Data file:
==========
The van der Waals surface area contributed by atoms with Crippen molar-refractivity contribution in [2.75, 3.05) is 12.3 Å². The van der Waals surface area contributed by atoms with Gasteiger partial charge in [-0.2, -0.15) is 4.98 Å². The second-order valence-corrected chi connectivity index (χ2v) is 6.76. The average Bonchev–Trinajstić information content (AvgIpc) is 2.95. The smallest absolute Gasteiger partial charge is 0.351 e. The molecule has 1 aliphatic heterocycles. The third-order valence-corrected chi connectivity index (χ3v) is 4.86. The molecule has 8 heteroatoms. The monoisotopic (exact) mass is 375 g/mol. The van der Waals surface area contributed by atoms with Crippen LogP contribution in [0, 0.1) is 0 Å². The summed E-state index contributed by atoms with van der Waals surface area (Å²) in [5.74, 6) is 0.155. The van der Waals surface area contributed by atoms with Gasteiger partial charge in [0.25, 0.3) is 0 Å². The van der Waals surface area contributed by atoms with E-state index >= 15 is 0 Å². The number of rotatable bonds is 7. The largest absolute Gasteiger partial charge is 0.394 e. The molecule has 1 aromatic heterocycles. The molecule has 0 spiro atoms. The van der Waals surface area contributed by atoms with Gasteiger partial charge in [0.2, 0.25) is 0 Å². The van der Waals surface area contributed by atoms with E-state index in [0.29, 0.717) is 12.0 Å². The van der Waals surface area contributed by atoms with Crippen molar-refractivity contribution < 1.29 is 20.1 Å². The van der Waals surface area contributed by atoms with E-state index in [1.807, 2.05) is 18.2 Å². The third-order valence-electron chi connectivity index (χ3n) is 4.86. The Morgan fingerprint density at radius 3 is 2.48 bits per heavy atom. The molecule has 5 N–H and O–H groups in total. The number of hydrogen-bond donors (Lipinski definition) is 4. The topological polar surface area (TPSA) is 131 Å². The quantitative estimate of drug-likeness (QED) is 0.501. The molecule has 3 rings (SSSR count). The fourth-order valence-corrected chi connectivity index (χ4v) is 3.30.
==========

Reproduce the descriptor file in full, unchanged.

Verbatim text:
The van der Waals surface area contributed by atoms with Crippen molar-refractivity contribution in [2.75, 3.05) is 12.3 Å². The van der Waals surface area contributed by atoms with Gasteiger partial charge in [-0.2, -0.15) is 4.98 Å². The second-order valence-corrected chi connectivity index (χ2v) is 6.76. The average Bonchev–Trinajstić information content (AvgIpc) is 2.95. The smallest absolute Gasteiger partial charge is 0.351 e. The molecule has 1 aliphatic heterocycles. The third-order valence-corrected chi connectivity index (χ3v) is 4.86. The molecule has 8 heteroatoms. The monoisotopic (exact) mass is 375 g/mol. The van der Waals surface area contributed by atoms with Crippen LogP contribution in [0, 0.1) is 0 Å². The summed E-state index contributed by atoms with van der Waals surface area (Å²) in [5.74, 6) is 0.155. The van der Waals surface area contributed by atoms with Gasteiger partial charge in [0.25, 0.3) is 0 Å². The van der Waals surface area contributed by atoms with E-state index >= 15 is 0 Å². The number of rotatable bonds is 7. The largest absolute Gasteiger partial charge is 0.394 e. The molecule has 1 aromatic heterocycles. The molecule has 0 spiro atoms. The van der Waals surface area contributed by atoms with Gasteiger partial charge in [0.2, 0.25) is 0 Å². The van der Waals surface area contributed by atoms with E-state index in [0.29, 0.717) is 12.0 Å². The van der Waals surface area contributed by atoms with Crippen molar-refractivity contribution < 1.29 is 20.1 Å². The van der Waals surface area contributed by atoms with E-state index in [1.807, 2.05) is 18.2 Å². The third-order valence-electron chi connectivity index (χ3n) is 4.86. The Morgan fingerprint density at radius 3 is 2.48 bits per heavy atom. The molecule has 5 N–H and O–H groups in total. The number of hydrogen-bond donors (Lipinski definition) is 4. The topological polar surface area (TPSA) is 131 Å². The quantitative estimate of drug-likeness (QED) is 0.501. The molecule has 3 rings (SSSR count). The fourth-order valence-corrected chi connectivity index (χ4v) is 3.30.